Trial will impact how we practise management of stable heart disease

Interview/ Dr Sripal, professor of medicine, New York University School of Medicine

32-Sripal-Bangalore Dr Sripal Bangalore

What was the impetus for starting the ISCHEMIA trial?

We wanted to bridge the knowledge gap from prior trials. The question after those trials was: are there subgroups of patients with higher degree of ischaemia that could benefit from revascularisation (widening of blocked or narrowed coronary arteries)? Observational studies seem to suggest significant benefit of revascularisation in those with higher degree of ischaemia.

In what way was the trial different from previous ones on invasive therapies versus conservative strategies to manage stable heart disease?

Our trial was different in two major ways. First, we had a higher bar for trial entry, including only patients with moderate or severe ischaemia on stress testing. Second, the randomisation was done upstream of the cath lab, that is before definition of coronary anatomy. Patients underwent coronary CT angiography but they and the physicians were blinded to the results. As such, the concern from prior trials that only low-risk patients were cherry-picked by the investigators was avoided in ISCHEMIA.

In the post ISCHEMIA trial world, should patients suffering from stable heart disease expect to not undergo any invasive procedure in their life?

The post trial world calls for informed discussion between patients and physicians. If the patient is symptomatic, the trial showed significant and sustained benefit of revascularisation at relieving symptoms. On the other hand, we do not know the utility of revascularisation in asymptomatic patients.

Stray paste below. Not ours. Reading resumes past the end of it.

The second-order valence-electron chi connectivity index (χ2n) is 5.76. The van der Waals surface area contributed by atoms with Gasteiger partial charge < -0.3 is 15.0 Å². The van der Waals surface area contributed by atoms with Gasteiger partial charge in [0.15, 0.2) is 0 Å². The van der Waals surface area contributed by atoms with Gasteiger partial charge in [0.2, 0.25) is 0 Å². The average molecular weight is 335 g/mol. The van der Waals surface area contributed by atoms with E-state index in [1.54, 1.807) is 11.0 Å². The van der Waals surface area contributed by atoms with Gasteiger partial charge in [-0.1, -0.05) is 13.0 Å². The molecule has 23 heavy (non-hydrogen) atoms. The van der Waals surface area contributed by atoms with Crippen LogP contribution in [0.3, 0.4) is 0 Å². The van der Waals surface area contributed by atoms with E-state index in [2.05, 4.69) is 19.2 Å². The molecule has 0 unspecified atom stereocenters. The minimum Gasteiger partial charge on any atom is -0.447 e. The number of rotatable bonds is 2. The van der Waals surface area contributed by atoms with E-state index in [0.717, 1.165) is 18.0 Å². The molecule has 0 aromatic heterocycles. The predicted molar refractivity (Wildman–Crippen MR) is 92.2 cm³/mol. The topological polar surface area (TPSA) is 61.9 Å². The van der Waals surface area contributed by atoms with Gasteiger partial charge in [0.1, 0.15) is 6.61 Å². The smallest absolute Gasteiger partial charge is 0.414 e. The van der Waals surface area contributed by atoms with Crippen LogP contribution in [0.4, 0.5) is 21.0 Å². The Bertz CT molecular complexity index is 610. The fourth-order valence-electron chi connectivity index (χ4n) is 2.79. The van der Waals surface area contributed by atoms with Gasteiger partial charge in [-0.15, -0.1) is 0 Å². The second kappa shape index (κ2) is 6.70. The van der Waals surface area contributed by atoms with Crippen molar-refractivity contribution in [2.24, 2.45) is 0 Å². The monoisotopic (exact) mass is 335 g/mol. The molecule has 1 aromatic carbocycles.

Could you comment on how the results of the trial might have a bearing on Indian patients?

I guess the trial should lend itself to shared decision-making. If patients opt to try medical therapy first, it should be completely reasonable to do so. If they opt for revascularisation to relieve symptoms, that should be reasonable as well.

Which category of patients were excluded from the trial?

There were notable exclusions—patients with left main disease, those with recent heart attacks, those who were very symptomatic despite medications, those who were dissatisfied with current medications and those with low heart function.

Aside of the main trial, the secondary trial included patients with chronic kidney disease (CKD). Could you explain the implications of including those patients in the trial?

The ISCHEMIA-CKD trial is the largest treatment strategy trial in patients with advanced CKD. Prior trials have routinely excluded this high-risk subset. In this trial, we showed that there was no significant benefit of invasive strategy when compared with conservative strategy both for clinical outcomes and for quality of life.

How will the findings change the way patients of stable heart disease are treated around the world? How has the medical fraternity responded to the findings?

The trials will have significant impact on how we practise management of stable heart disease for the next few years and will have a significant impact on guidelines. The medical fraternity has had a mixed response. There is something for everyone’s perspective, which makes the trial interesting and leads to good discussion. We hope this is true when they discuss with their patients.

What would be the line of inquiry for future research on the subject?

One important aspect would be if the curves for the two treatment strategies continue to diverge with time. We are planning a long-term followup of the trial called ISCHEMIA EXTEND. Stay tuned.